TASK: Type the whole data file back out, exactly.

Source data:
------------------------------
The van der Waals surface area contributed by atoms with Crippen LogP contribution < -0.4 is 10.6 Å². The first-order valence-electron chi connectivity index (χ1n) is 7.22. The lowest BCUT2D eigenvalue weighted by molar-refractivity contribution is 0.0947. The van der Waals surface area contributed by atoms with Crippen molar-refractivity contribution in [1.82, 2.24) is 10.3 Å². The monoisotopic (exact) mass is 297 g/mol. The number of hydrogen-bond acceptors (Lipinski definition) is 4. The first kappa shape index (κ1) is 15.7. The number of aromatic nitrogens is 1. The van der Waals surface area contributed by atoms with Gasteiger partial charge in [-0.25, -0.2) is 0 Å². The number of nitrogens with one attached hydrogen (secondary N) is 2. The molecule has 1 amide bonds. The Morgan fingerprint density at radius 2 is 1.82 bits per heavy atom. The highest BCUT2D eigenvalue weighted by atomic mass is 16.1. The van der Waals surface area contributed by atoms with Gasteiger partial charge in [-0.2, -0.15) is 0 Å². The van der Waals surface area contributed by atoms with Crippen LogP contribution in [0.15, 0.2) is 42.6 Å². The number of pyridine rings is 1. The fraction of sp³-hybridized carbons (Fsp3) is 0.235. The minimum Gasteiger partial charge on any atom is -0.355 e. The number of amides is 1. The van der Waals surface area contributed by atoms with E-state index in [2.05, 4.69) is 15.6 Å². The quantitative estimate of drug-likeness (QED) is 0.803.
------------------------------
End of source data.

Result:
The van der Waals surface area contributed by atoms with Crippen LogP contribution < -0.4 is 10.6 Å². The first-order valence-electron chi connectivity index (χ1n) is 7.22. The lowest BCUT2D eigenvalue weighted by molar-refractivity contribution is 0.0947. The van der Waals surface area contributed by atoms with Crippen molar-refractivity contribution in [1.82, 2.24) is 10.3 Å². The monoisotopic (exact) mass is 297 g/mol. The number of hydrogen-bond acceptors (Lipinski definition) is 4. The first kappa shape index (κ1) is 15.7. The number of aromatic nitrogens is 1. The van der Waals surface area contributed by atoms with Gasteiger partial charge in [-0.25, -0.2) is 0 Å². The number of nitrogens with one attached hydrogen (secondary N) is 2. The molecule has 1 amide bonds. The Morgan fingerprint density at radius 2 is 1.82 bits per heavy atom. The highest BCUT2D eigenvalue weighted by atomic mass is 16.1. The van der Waals surface area contributed by atoms with Gasteiger partial charge in [-0.2, -0.15) is 0 Å². The van der Waals surface area contributed by atoms with Crippen LogP contribution in [0.15, 0.2) is 42.6 Å². The number of pyridine rings is 1. The fraction of sp³-hybridized carbons (Fsp3) is 0.235. The minimum Gasteiger partial charge on any atom is -0.355 e. The number of amides is 1. The van der Waals surface area contributed by atoms with E-state index in [2.05, 4.69) is 15.6 Å². The quantitative estimate of drug-likeness (QED) is 0.803.